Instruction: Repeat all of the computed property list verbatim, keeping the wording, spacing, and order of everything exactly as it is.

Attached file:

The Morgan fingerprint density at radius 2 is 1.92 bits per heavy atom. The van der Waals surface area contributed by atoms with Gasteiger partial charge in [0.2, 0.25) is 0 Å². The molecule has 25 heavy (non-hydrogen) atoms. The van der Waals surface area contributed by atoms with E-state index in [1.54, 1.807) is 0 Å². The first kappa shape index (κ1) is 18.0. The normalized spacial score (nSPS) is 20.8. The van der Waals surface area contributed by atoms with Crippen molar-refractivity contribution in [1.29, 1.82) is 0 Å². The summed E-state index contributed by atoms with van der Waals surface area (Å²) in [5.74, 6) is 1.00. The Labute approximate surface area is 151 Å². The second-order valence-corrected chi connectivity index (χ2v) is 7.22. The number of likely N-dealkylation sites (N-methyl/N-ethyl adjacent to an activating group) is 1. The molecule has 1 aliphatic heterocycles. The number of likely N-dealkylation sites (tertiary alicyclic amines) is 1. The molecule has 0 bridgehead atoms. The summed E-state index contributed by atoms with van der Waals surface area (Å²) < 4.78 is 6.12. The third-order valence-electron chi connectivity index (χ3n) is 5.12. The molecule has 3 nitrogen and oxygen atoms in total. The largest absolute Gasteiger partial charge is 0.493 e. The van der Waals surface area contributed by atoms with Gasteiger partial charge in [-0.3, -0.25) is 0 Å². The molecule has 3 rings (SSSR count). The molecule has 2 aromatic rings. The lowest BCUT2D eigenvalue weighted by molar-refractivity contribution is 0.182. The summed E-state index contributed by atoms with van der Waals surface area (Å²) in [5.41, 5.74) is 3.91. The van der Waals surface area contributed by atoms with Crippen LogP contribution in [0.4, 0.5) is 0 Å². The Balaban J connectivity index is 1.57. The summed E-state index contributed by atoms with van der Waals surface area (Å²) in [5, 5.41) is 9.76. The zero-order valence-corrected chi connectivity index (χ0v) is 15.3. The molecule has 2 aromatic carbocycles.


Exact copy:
The Morgan fingerprint density at radius 2 is 1.92 bits per heavy atom. The van der Waals surface area contributed by atoms with Gasteiger partial charge in [0.2, 0.25) is 0 Å². The molecule has 25 heavy (non-hydrogen) atoms. The van der Waals surface area contributed by atoms with E-state index in [1.54, 1.807) is 0 Å². The first kappa shape index (κ1) is 18.0. The normalized spacial score (nSPS) is 20.8. The van der Waals surface area contributed by atoms with Crippen molar-refractivity contribution in [1.29, 1.82) is 0 Å². The summed E-state index contributed by atoms with van der Waals surface area (Å²) in [5.74, 6) is 1.00. The Labute approximate surface area is 151 Å². The second-order valence-corrected chi connectivity index (χ2v) is 7.22. The number of likely N-dealkylation sites (N-methyl/N-ethyl adjacent to an activating group) is 1. The molecule has 1 aliphatic heterocycles. The number of likely N-dealkylation sites (tertiary alicyclic amines) is 1. The molecule has 0 bridgehead atoms. The summed E-state index contributed by atoms with van der Waals surface area (Å²) < 4.78 is 6.12. The third-order valence-electron chi connectivity index (χ3n) is 5.12. The molecule has 3 nitrogen and oxygen atoms in total. The largest absolute Gasteiger partial charge is 0.493 e. The van der Waals surface area contributed by atoms with Gasteiger partial charge in [-0.3, -0.25) is 0 Å². The molecule has 3 rings (SSSR count). The molecule has 2 aromatic rings. The lowest BCUT2D eigenvalue weighted by molar-refractivity contribution is 0.182. The summed E-state index contributed by atoms with van der Waals surface area (Å²) in [5.41, 5.74) is 3.91. The van der Waals surface area contributed by atoms with Crippen LogP contribution in [0.4, 0.5) is 0 Å². The Balaban J connectivity index is 1.57. The summed E-state index contributed by atoms with van der Waals surface area (Å²) in [5, 5.41) is 9.76. The zero-order valence-corrected chi connectivity index (χ0v) is 15.3. The molecule has 2 aromatic carbocycles.